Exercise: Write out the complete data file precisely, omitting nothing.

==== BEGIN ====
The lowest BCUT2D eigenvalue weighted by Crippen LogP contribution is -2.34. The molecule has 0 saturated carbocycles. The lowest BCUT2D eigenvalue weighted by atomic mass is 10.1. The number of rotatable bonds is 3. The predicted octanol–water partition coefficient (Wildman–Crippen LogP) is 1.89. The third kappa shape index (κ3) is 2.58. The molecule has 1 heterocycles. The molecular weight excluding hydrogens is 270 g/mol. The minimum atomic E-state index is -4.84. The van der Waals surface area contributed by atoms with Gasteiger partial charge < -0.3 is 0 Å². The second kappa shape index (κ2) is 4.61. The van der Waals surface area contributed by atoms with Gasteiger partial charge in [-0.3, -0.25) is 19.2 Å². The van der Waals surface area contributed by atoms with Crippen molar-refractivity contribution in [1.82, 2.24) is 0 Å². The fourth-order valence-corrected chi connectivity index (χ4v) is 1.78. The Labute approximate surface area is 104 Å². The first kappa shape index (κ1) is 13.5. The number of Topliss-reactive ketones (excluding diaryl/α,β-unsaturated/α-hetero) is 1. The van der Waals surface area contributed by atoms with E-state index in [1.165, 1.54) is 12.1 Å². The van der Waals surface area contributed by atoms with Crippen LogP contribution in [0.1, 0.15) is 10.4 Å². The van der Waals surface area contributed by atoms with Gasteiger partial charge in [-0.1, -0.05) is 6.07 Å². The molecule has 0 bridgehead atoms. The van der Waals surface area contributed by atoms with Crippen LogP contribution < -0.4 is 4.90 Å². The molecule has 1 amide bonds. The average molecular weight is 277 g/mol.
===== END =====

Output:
The lowest BCUT2D eigenvalue weighted by Crippen LogP contribution is -2.34. The molecule has 0 saturated carbocycles. The lowest BCUT2D eigenvalue weighted by atomic mass is 10.1. The number of rotatable bonds is 3. The predicted octanol–water partition coefficient (Wildman–Crippen LogP) is 1.89. The third kappa shape index (κ3) is 2.58. The molecule has 1 heterocycles. The molecular weight excluding hydrogens is 270 g/mol. The minimum atomic E-state index is -4.84. The van der Waals surface area contributed by atoms with Gasteiger partial charge < -0.3 is 0 Å². The second kappa shape index (κ2) is 4.61. The van der Waals surface area contributed by atoms with Gasteiger partial charge in [-0.3, -0.25) is 19.2 Å². The van der Waals surface area contributed by atoms with Crippen molar-refractivity contribution in [1.82, 2.24) is 0 Å². The fourth-order valence-corrected chi connectivity index (χ4v) is 1.78. The Labute approximate surface area is 104 Å². The first kappa shape index (κ1) is 13.5. The number of Topliss-reactive ketones (excluding diaryl/α,β-unsaturated/α-hetero) is 1. The van der Waals surface area contributed by atoms with E-state index in [1.165, 1.54) is 12.1 Å². The van der Waals surface area contributed by atoms with Crippen LogP contribution in [0.1, 0.15) is 10.4 Å². The van der Waals surface area contributed by atoms with Gasteiger partial charge in [-0.1, -0.05) is 6.07 Å². The molecule has 0 bridgehead atoms. The van der Waals surface area contributed by atoms with Crippen LogP contribution < -0.4 is 4.90 Å². The molecule has 1 amide bonds. The average molecular weight is 277 g/mol.